More families moved onto land during Covid
- Residents of Strong Yard in Mfuleni want the City of Cape Town to provide more cleaners and refuse bags to deal with the piles of waste in the area.
- They also claim that the communal toilets have been dirty for weeks.
- The shack dwellers say that the community’s growing population and the development of a new informal settlement has strained resources.
- The City of Cape Town says a new contractor was appointed to supply refuse bags at the end of December and “the area will receive full cleaning service”.
Discarded food, dead dogs and old furniture lie in the piles of rubbish scattered along the fence of Nal’ikamva Primary School in the neighbourhood of Strong Yard, Mfuleni. Across from the fence is a row of toilets filled with excrement and rubbish.
Residents want the City of Cape Town to provide more cleaners and refuse bags to deal with the waste in the area. They say the toilets have been dirty for weeks.
Strong Yard settlement was started by former backyarders in 2003 when the Western Cape Department of Infrastructure needed to clear land nearby for RDP housing. The City’s records state that there are about 129 informal structures in Strong Yard.
Community leader Hana Nyumbeka said waste management had “got out of control” when other backyarders established Covid Village, nearby, in August 2020 when they could no longer afford rent.
“The rubbish smells and invites flies. Rodents eat our groceries and clothes, and damage our electrical appliances,” said community leader Hana Nyumbeka.
She said when people in Covid Village burned their rubbish, “We struggle to breathe.”
“The smoke makes our clothes on the washing line dirty and smelly.”
Nomaefese Nodliwa, who works as a teacher at Shining Stars Educare near the dump, said flies sit on the children’s food. “We want the City to remove the dirt and give us poison to kill the rodents.”
Nal’ikamva principal, Simphiwe Sigonyela, said learners breathed in smoke from burning rubbish during school hours.
Sinethemba Mafukula said he and another cleaner took turns to clean the area of rubbish.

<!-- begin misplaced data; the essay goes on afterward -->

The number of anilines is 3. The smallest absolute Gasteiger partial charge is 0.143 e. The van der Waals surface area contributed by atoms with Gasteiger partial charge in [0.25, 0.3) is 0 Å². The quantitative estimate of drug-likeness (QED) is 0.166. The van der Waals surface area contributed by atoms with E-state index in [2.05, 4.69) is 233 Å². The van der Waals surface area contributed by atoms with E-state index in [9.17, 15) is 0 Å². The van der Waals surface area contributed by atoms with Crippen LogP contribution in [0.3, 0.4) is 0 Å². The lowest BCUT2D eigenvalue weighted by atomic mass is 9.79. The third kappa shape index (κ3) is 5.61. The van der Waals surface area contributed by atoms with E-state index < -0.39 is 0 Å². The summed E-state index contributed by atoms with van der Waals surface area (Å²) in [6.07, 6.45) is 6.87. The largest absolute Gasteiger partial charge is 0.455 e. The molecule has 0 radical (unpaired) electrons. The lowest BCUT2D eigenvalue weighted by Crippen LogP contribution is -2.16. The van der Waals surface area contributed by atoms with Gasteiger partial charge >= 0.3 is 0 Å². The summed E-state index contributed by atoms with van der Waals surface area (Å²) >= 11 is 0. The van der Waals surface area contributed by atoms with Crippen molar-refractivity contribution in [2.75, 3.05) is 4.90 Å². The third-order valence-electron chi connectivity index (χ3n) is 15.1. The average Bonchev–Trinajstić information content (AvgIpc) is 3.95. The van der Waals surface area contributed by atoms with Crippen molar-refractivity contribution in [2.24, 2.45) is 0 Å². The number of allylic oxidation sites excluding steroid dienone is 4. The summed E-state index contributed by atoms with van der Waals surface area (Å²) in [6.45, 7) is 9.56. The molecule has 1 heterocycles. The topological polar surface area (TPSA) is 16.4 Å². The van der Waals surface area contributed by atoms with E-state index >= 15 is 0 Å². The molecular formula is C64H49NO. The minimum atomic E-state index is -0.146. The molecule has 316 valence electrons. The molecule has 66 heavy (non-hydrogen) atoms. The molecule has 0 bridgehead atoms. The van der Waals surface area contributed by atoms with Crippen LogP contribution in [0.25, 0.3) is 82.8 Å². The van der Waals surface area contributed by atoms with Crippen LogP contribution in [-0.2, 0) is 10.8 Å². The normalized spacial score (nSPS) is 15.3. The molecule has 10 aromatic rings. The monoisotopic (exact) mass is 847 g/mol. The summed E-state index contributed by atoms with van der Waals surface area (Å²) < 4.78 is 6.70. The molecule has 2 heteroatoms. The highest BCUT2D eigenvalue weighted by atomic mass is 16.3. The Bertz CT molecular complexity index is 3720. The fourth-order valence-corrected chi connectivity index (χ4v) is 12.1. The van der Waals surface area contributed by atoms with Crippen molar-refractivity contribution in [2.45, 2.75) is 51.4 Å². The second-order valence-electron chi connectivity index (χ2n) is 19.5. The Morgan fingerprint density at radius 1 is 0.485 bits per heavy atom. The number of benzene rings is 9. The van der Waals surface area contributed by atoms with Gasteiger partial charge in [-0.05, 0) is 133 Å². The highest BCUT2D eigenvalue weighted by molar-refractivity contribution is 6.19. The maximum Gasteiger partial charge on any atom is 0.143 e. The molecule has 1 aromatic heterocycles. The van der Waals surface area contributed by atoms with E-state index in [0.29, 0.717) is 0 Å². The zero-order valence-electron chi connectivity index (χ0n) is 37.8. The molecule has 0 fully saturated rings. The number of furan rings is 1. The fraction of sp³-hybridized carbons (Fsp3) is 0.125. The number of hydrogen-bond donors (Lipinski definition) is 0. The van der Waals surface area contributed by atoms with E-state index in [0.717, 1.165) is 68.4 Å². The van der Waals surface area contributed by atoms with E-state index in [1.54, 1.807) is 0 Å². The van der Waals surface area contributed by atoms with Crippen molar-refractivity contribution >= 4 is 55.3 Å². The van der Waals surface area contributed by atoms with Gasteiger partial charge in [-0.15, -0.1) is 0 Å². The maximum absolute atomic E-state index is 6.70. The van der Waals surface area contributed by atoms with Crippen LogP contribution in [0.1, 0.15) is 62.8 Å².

“We struggle to keep our area clean because only one cleaner works each day. There is lots of rubbish from Covid Village residents every day. A cleaner gets one or two plastic bags per day. So when the bags are full, we just gather the rubbish in one place and leave it,” he said.
The City said: “Covid Village formed unlawfully after a land invasion. In cases like this, an assessment must be performed to officially recognise the settlement before a budget can be made available for services. This process has recently been completed, and … the area will receive full cleaning service with 56 workers in the process of being recruited.”
The City’s media team told GroundUp that a new contractor had been appointed to supply refuse bags at the end of December.
Mayco Member for Water and Sanitation, Zahid Badroodien, said the City was busy with the recruitment of two new janitors to clean toilets in the area. The City confirmed that its contract with Ithalomso Waste Management had ended in December.
Mafukula said the shack dwellers had selected two people at a community meeting to clean the toilets. They were waiting for the City to give them uniforms and tell them when to start work.
Since early January, the communal toilets have not been cleaned.
Source link : https://allafrica.com/stories/202402060385.html
Author : [email protected] (GroundUp)
Publish date : 2024-02-06 15:04:37